Ed is passionate about music and believes that it should be used for good and that it should be shared. “Music has always provided me great enjoyment and sanctuary from the challenges of everyday life. I chose not to pursue music as a career for fear that in doing so, it would take some of the enjoyment out of it. I made the choice many years ago to keep it as an avocation and not try to make a living from it. I have a great deal of respect for those who have done so however. Though I have no regrets in this decision, if I was able do it over again, I think I would have studied music formally to become a composer. I am happy where I am musically, and I can’t imagine my life without it. I am content in that I truly create, record, and share music out of the sheer joy and love I have in doing it and not because I’m trying to get discovered or because it is something I have to do. I am truly free creatively, and that to me is my ‘happy place’. It truly is liberating. I’m just grateful that I’m still able to do what I love doing, and I will continue to do so for as long as I can. It’s been a fantastic ride of which I have met some very talented and wonderful artists and folks along the journey”! 


Websites and Social Media:

Personal Music Website:

Twitter: @EdHarrisMusic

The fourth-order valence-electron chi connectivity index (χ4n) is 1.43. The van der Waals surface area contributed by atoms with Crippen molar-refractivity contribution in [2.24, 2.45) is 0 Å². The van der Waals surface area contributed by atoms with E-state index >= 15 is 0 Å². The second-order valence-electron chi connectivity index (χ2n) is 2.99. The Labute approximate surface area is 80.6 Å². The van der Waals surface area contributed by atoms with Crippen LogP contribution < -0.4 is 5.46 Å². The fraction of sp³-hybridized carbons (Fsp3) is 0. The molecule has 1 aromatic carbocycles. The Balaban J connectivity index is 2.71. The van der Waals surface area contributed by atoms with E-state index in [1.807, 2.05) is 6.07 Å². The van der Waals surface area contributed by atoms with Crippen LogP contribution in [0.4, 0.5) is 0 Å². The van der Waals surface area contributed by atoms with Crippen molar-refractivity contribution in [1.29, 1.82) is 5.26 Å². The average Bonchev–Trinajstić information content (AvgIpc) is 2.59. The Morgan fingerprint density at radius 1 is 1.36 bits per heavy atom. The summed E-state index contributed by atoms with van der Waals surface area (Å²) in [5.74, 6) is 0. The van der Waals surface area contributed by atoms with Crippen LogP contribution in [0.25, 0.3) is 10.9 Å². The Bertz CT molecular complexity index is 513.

“Two Rivers” released Jan. 2014 (Traditional and Contemporary Celtic Music featuring solo guitar, flute, fiddle, and more) – HarrisMusic label

“Celticophilia” released Jan. 2015 (Traditional and Contemporary Celtic Music) – HarrisMusic label

“The New Bern Seisiúns” released Feb. 2016 (Traditional Irish/Celtic Sesssion Music) – HarrisMusic label – Album nominated “Celtic Album of the Year by INEC, Scotland

“Reflections of the Heart” released Feb. 2017 (Contemporary Celtic Music) – HarrisMusic label

“The Well Below the Valley” – released Aug. 2017 (Traditional Celtic) – HarrisMusic label

“Celtic Christmas Reflections” – released Sep. 2016 (Celtic Christmas Music) – HarrisMusic label


 Film (Soundtracks):

“Crawdad Slip” – Documentary – Folk Films, Inc.

“New Life” – Documentary – Folk Films, Inc.

“8 Weeks in March” – Documentary – Folk Films, Inc.

 Audio and Sound Effect Projects:

“Theatrikos – Radio Theater 2013

“Inner Sanctum”, “Time Machine”, “Fibber & Molly”, Flash Gordon”


BMI (Broadcast Music, Inc.)

Fiddle & Bow Music Society

Northern Arizona Celtic Heritage Society

Arizona Irish Music Society

Grand Canyon Music Traditions Society

Four Peaks Irish Arts Council

Special Thank You to Sheri Lynn for introducing Ed to the magazine

Greg Roberts

Nitty Gritty ,who is Greg Roberts was born in Memphis Tennessee and now residing in Somerville Tennessee where he calls home. He brings a unique style of country rap and he is pioneering music for the horse community which includes himself.

His new single “3 up and 1 down” and the music video have taken the horse community on Facebook by storm and is virally spreading with over 200k views and over 4000 shares in a short period of time.

Since the release he has done interviews with “Nashville Entertainment weekly tv” and “The standardbred connection”.

Greg has been asked to be the first artist to perform at “Big Guns smoking the trails” which is the biggest Racking horse event of the year! This event attracts people from all over the world! Nitty Gritty has more songs and is completing his album titled “horse talk”.

The fans (under 18 – 55 +)say that they can’t get enough of “3 up 1 down ” and are craving more from him!

Video – greg-roberts-3-1/